Jonny Bairstow: ‘You get remembered for how many Tests you’ve played’
England wicketkeeper Jonny Bairstow has stated Test cricket will always be the pinnacle for him, following the decision by two of his international teammates to play only white-ball cricket.
Looking ahead to next year’s World Cup, both Adil Rashid, a teammate of Bairstow’s at Yorkshire, and Alex Hales of Nottinghamshire have opted to sign white-ball only contracts with their counties, removing any possible opportunities to make the England Test side.
However, Bairstow, who is fighting to establish his name in England’s white-ball teams alongside his current Test position, believes that his exploits in Test cricket will be what people remember when his career comes to an end.
“It’s the traditional game,” Bairstow said, “It’s something we’ve definitely got to cherish and I want to go on and play as many Tests as I can because you get remembered for how many Tests that you’ve played.”
“Test cricket is huge, and if we’re not careful then there are going to be more and more people that do it [stop playing red-ball cricket], whatever way it is we can preserve Test cricket and go forward with that is really important.”
This is not to say that Bairstow simply dismisses the choices of his teammates. He says that the choice made by Rashid and Hales “will not have been taken lightly” and while he is doing everything to ensure he secures his place as opener for next year’s World Cup in England, the lure of short-format cricket is always there.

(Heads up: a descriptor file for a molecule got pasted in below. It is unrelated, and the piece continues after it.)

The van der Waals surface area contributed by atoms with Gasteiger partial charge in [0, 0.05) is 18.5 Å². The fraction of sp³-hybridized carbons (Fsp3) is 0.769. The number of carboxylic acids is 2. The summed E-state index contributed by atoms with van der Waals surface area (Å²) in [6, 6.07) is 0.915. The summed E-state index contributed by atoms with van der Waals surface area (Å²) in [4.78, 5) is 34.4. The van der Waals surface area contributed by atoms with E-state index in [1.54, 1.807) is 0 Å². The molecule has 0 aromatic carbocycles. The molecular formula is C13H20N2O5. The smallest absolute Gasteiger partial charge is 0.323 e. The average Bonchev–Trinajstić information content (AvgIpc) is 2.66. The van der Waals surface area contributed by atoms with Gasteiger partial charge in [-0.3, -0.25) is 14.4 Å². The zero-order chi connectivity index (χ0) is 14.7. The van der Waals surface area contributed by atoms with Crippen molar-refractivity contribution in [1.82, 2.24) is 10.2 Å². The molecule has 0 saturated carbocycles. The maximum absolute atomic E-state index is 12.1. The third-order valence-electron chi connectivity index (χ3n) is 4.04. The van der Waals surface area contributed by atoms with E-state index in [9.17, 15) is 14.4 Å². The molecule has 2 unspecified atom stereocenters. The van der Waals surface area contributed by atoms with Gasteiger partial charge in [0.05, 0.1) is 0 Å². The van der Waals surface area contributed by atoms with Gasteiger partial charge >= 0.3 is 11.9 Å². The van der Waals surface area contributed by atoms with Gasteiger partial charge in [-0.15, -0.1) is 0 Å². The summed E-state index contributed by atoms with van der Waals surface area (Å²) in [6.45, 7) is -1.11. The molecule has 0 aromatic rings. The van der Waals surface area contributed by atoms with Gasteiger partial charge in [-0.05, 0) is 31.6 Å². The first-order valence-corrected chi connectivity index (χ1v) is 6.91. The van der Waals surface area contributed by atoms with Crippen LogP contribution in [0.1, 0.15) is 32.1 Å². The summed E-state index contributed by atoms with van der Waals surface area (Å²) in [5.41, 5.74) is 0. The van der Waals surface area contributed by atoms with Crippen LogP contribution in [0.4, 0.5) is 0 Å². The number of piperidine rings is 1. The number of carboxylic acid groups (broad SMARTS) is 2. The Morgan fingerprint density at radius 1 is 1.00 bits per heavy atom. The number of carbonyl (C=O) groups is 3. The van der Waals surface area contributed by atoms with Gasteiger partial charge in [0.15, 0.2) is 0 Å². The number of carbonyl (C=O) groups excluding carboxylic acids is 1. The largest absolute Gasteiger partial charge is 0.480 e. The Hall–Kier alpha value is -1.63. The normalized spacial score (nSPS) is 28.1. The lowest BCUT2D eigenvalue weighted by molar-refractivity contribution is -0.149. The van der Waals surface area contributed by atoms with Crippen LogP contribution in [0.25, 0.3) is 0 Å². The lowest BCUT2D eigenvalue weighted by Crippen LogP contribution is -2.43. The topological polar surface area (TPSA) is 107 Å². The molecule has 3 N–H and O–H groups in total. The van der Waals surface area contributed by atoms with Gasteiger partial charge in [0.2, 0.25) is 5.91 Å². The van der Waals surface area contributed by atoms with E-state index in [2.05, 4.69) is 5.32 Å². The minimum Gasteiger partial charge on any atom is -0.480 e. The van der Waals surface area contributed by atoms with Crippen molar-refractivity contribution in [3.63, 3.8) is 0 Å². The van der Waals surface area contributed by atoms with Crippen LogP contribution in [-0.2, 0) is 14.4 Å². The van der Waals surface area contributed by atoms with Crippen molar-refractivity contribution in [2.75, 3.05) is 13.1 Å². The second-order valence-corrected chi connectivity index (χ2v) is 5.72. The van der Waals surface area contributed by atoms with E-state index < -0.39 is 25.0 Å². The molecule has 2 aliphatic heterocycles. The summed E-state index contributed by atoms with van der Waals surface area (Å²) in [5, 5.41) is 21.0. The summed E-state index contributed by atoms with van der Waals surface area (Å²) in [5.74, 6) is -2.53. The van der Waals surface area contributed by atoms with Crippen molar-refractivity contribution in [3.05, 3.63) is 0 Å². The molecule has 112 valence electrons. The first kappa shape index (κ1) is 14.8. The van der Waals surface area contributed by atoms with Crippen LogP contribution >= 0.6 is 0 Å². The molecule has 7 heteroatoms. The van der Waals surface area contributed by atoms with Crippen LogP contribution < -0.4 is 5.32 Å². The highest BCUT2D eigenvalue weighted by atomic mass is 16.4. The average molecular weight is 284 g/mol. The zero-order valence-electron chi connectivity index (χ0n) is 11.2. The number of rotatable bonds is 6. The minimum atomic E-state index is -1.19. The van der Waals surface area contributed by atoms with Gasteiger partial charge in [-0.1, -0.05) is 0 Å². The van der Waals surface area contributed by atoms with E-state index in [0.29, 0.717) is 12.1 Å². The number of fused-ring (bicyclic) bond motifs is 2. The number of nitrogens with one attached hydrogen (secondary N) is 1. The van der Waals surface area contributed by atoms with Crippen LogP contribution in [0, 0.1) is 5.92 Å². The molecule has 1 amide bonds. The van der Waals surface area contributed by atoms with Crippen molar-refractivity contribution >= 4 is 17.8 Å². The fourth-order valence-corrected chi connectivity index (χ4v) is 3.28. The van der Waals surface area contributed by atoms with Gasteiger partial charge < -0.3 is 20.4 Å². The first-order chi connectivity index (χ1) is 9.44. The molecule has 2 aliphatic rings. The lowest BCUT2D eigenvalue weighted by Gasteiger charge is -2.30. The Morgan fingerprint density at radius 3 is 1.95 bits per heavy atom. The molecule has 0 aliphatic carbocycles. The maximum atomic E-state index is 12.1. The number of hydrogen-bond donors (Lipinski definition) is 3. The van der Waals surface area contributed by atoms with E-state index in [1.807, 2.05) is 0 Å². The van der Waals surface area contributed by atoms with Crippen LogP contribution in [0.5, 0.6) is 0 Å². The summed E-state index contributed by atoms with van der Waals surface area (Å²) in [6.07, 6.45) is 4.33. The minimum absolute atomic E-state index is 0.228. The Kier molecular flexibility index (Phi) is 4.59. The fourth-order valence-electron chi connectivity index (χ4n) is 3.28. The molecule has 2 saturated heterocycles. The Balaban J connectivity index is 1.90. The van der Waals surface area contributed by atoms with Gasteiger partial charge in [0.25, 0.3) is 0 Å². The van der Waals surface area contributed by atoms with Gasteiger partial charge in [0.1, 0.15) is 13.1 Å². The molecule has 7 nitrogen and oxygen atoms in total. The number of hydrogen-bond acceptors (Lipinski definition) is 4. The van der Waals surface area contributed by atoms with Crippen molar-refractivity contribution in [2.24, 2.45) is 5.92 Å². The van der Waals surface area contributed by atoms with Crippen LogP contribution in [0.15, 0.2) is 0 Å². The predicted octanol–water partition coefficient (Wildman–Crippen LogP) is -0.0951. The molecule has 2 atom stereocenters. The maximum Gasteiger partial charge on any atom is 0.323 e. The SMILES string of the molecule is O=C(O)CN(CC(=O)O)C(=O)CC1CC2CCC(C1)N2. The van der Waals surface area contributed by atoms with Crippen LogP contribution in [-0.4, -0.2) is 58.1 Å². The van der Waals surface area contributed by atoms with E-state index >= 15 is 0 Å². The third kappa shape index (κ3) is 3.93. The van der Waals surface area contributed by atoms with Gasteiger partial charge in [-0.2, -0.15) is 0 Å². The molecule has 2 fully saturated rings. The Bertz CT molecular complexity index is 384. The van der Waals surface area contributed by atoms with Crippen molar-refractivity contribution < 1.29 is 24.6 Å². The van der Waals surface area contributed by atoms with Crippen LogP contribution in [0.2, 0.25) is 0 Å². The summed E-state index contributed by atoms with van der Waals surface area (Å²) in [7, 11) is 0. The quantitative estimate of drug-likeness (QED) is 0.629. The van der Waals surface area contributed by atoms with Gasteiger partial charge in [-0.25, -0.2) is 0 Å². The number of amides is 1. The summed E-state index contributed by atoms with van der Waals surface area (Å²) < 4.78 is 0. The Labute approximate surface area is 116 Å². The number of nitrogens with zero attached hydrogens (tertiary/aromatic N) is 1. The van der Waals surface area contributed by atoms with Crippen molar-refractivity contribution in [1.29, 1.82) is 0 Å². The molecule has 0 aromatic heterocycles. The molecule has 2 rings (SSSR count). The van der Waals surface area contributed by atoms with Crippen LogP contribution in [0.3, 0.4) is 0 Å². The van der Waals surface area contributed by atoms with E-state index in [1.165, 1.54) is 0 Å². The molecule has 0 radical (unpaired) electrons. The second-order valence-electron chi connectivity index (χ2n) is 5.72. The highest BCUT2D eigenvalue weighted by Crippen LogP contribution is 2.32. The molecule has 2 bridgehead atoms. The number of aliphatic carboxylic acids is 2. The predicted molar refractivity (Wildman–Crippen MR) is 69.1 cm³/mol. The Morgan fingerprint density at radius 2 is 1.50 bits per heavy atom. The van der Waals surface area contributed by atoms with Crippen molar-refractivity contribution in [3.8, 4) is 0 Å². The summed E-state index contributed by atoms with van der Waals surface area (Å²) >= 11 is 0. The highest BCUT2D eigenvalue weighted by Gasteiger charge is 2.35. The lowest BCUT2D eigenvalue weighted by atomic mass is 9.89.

“You’ve got lucrative tournaments around the world that people now can go off for five weeks and earn a heck of a lot of money for five weeks’ work,” Bairstow, who was not selected during the recent IPL auction, added.
The England keeper had been involved throughout the winter of cricket down under prior to being sent home to rest during the T20I Tri-series against Australia and New Zealand. The T20 side is the only one he is yet to establish a consistent place in.
But Bairstow is well aware that players need rest in the modern international game, with fixtures coming thick and fast. “I kept for a thousand overs in the Ashes, 6,000 balls before we even practised. Trev knows his players and he made the right call to say we needed a couple of weeks back home,” he said.
“You have to be managed, it’s not feasible to play every game and train every day, otherwise you get complete burnout of the squad in two years because of the amount we play.”